Before you leave, make sure you understand your vet’s policies and procedures for after-hours emergencies. How long is it likely to take for your dog to get help if there is an emergency when your veterinarian’s office is closed?

Get your puppy vaccinated as soon as possible

As a good parent, you’ll want to get your puppy immunized with all the required vaccinations as soon as possible. The vaccination program should begin when your puppy is between 6 and 9 weeks of age.

If you expect that you’ll ever need to board your dog at a kennel, make sure that you’re getting all the vaccinations they may require.

After your puppy is vaccinated for rabies, be sure to get his county tag confirming the vaccination and be sure to attach it to his collar.

Get your puppy spayed or neutered as soon as possible

Unless you intend to professionally breed your dog, you should definitely have your puppy neutered or spayed. There are many benefits, not the least of which is helping to control the over-population of dogs.

It is best to have your female spayed before her first heat at about 6 months of age. Your male dog should be neutered between 6 months and 1 year of age. Check with your veterinarian for his/her specific recommendation for your puppy.

  • If your dog is already an adult, it’s not too late to have them neutered. It’s just that the chances for a complication related to the surgery are somewhat greater with an adult dog than with a puppy. But the benefits still outweigh the slight risk.
  • The costs range from $65 to $180 with neutering on the lower end and spaying on the higher end. This is because spaying a female is a more involved surgery than neutering a male. The operation for both will require an overnight stay with your dog being anesthetized during the procedure.
  • Neutered dogs are better behaved than their un-neutered counterpart. This is because the neutered dog is no longer preoccupied with finding a mate and breeding. This results in a dog that is happy to stay home, instead of continually looking to escape in search of a date.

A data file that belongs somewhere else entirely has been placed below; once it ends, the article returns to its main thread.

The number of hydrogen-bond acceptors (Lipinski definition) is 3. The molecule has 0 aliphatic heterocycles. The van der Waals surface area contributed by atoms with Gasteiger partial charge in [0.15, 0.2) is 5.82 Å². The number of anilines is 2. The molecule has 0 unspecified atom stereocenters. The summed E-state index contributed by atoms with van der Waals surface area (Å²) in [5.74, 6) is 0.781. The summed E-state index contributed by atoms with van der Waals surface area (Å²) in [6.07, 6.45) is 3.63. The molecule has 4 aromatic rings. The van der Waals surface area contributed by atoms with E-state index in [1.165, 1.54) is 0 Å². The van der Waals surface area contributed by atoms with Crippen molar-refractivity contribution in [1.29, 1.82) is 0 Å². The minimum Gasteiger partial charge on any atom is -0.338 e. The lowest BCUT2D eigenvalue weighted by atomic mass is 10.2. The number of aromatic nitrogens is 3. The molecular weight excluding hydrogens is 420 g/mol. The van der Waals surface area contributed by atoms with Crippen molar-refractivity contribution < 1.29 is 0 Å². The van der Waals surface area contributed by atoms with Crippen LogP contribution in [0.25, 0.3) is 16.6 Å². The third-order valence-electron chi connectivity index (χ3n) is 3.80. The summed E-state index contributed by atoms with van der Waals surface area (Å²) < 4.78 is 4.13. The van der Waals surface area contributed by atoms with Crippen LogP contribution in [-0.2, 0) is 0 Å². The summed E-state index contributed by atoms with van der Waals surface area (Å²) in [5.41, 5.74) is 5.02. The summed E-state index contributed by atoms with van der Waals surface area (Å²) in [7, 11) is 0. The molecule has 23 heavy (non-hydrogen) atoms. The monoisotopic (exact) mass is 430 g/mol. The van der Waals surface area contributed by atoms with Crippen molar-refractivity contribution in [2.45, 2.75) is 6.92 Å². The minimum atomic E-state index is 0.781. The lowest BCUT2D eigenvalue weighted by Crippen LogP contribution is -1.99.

• Neutered dogs also have fewer health concerns than un-neutered dogs. The likelihood of developing many cancers (such as testicular, ovarian, and mammary) is eliminated or greatly reduced by having your dog neutered.

If you can’t afford to have the procedure done, check with your local authorities for options. Many communities provide free or low-cost services in order to reduce the problems associated with having too many unwanted pets in the area.

Other things you might want to take care of at your first visit...

  • Consider getting your dog micro-chipped. This can be a life-saver if your dog ever get’s lost or stolen.
  • If your dog will spend much time outside (especially in wooded areas), as your vet about protecting him from fleas and ticks.

Choosing a veterinarian is not that tough

In conclusion, choosing a veterinarian isn't a hard thing to do. Besides the recommendations above, you will want to consider:

  • How far away is the vet hospital if there’s an emergency with my pet? Choosing a veterinarian that is not too far away is probably best.
  • Will the vet use a holistic approach to my dog’s health? In my opinion this is always the best approach if you can find one near you.
  • Am I comfortable with the chosen vet or does he make me uncomfortable? When choosing a veterinarian it's important that feel very comfortable working with the individual. If you don't for any reason, find another one.
  • Does the vet spend enough time to explain things or do you feel rushed out the door every time you visit? You should never feel rushed when you visit a vet. Again, if your vet won't spend sufficient time with you and your dog, find another a vet.

Return from Choosing a Veterinarian to Dog Care Tips

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New Dog Owner? Check Out These Pages First...

Selecting a Dog

Type of Dog

Choosing the right Dog

Naming your new Dog

Finding the right Food

House Training your Dog

General Dog Care Tips